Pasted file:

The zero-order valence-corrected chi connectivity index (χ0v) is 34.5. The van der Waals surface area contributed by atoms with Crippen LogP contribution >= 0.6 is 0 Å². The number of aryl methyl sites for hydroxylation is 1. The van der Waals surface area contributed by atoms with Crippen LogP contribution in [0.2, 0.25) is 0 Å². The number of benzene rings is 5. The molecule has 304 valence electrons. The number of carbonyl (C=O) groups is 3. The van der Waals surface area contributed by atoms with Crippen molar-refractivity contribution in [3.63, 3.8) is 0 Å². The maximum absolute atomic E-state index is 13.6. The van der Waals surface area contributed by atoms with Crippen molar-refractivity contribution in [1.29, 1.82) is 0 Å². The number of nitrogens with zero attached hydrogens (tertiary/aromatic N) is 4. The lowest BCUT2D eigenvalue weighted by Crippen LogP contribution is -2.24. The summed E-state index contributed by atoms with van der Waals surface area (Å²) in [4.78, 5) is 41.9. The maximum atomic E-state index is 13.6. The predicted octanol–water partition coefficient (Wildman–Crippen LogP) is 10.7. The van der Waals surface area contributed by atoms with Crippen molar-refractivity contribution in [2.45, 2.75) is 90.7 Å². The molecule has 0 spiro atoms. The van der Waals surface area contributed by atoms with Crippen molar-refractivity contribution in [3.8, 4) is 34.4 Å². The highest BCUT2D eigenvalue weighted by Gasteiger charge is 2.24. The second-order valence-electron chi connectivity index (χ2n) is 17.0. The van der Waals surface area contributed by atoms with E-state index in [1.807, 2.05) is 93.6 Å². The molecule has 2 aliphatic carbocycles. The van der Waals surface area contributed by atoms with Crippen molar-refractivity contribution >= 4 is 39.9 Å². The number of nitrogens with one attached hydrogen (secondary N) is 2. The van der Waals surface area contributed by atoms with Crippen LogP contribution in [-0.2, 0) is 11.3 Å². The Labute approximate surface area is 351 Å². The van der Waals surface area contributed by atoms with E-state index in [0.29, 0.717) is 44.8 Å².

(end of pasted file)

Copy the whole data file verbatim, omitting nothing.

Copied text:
The zero-order valence-corrected chi connectivity index (χ0v) is 34.5. The van der Waals surface area contributed by atoms with Crippen LogP contribution >= 0.6 is 0 Å². The number of aryl methyl sites for hydroxylation is 1. The van der Waals surface area contributed by atoms with Crippen LogP contribution in [0.2, 0.25) is 0 Å². The number of benzene rings is 5. The molecule has 304 valence electrons. The number of carbonyl (C=O) groups is 3. The van der Waals surface area contributed by atoms with Crippen molar-refractivity contribution in [3.63, 3.8) is 0 Å². The maximum absolute atomic E-state index is 13.6. The van der Waals surface area contributed by atoms with Crippen molar-refractivity contribution in [1.29, 1.82) is 0 Å². The number of nitrogens with zero attached hydrogens (tertiary/aromatic N) is 4. The lowest BCUT2D eigenvalue weighted by Crippen LogP contribution is -2.24. The summed E-state index contributed by atoms with van der Waals surface area (Å²) in [4.78, 5) is 41.9. The maximum atomic E-state index is 13.6. The predicted octanol–water partition coefficient (Wildman–Crippen LogP) is 10.7. The van der Waals surface area contributed by atoms with Crippen molar-refractivity contribution in [2.45, 2.75) is 90.7 Å². The molecule has 0 spiro atoms. The van der Waals surface area contributed by atoms with Crippen molar-refractivity contribution in [3.8, 4) is 34.4 Å². The highest BCUT2D eigenvalue weighted by Gasteiger charge is 2.24. The second-order valence-electron chi connectivity index (χ2n) is 17.0. The van der Waals surface area contributed by atoms with E-state index in [1.807, 2.05) is 93.6 Å². The molecule has 2 aliphatic carbocycles. The van der Waals surface area contributed by atoms with Crippen molar-refractivity contribution >= 4 is 39.9 Å². The number of nitrogens with one attached hydrogen (secondary N) is 2. The van der Waals surface area contributed by atoms with Crippen LogP contribution in [-0.2, 0) is 11.3 Å². The Labute approximate surface area is 351 Å². The van der Waals surface area contributed by atoms with E-state index in [0.29, 0.717) is 44.8 Å².